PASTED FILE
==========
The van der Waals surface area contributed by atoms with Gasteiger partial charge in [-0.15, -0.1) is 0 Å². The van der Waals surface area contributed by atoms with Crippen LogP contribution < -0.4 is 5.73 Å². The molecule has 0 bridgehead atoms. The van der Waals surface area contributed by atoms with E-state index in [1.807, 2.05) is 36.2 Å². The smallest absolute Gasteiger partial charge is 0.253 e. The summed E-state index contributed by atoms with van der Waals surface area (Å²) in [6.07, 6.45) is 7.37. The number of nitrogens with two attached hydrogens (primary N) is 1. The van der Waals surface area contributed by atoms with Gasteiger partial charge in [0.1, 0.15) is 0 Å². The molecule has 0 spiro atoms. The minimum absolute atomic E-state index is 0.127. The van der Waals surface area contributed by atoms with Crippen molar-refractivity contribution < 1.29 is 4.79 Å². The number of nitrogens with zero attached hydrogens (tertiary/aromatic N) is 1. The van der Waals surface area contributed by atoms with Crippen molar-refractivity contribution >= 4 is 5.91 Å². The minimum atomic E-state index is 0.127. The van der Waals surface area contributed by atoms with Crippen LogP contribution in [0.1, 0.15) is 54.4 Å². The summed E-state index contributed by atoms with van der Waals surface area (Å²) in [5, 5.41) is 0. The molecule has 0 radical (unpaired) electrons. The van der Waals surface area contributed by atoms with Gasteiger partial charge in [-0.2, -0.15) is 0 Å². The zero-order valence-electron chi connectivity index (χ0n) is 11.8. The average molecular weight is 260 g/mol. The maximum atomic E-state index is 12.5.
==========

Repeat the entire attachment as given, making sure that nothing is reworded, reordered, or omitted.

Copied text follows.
The van der Waals surface area contributed by atoms with Gasteiger partial charge in [-0.15, -0.1) is 0 Å². The van der Waals surface area contributed by atoms with Crippen LogP contribution < -0.4 is 5.73 Å². The molecule has 0 bridgehead atoms. The van der Waals surface area contributed by atoms with E-state index in [1.807, 2.05) is 36.2 Å². The smallest absolute Gasteiger partial charge is 0.253 e. The summed E-state index contributed by atoms with van der Waals surface area (Å²) in [6.07, 6.45) is 7.37. The number of nitrogens with two attached hydrogens (primary N) is 1. The van der Waals surface area contributed by atoms with Gasteiger partial charge in [0.1, 0.15) is 0 Å². The molecule has 0 spiro atoms. The minimum absolute atomic E-state index is 0.127. The van der Waals surface area contributed by atoms with Crippen molar-refractivity contribution < 1.29 is 4.79 Å². The number of nitrogens with zero attached hydrogens (tertiary/aromatic N) is 1. The van der Waals surface area contributed by atoms with Crippen molar-refractivity contribution >= 4 is 5.91 Å². The minimum atomic E-state index is 0.127. The van der Waals surface area contributed by atoms with Crippen LogP contribution in [0.1, 0.15) is 54.4 Å². The summed E-state index contributed by atoms with van der Waals surface area (Å²) in [5, 5.41) is 0. The molecule has 0 radical (unpaired) electrons. The van der Waals surface area contributed by atoms with Gasteiger partial charge in [-0.2, -0.15) is 0 Å². The zero-order valence-electron chi connectivity index (χ0n) is 11.8. The average molecular weight is 260 g/mol. The maximum atomic E-state index is 12.5.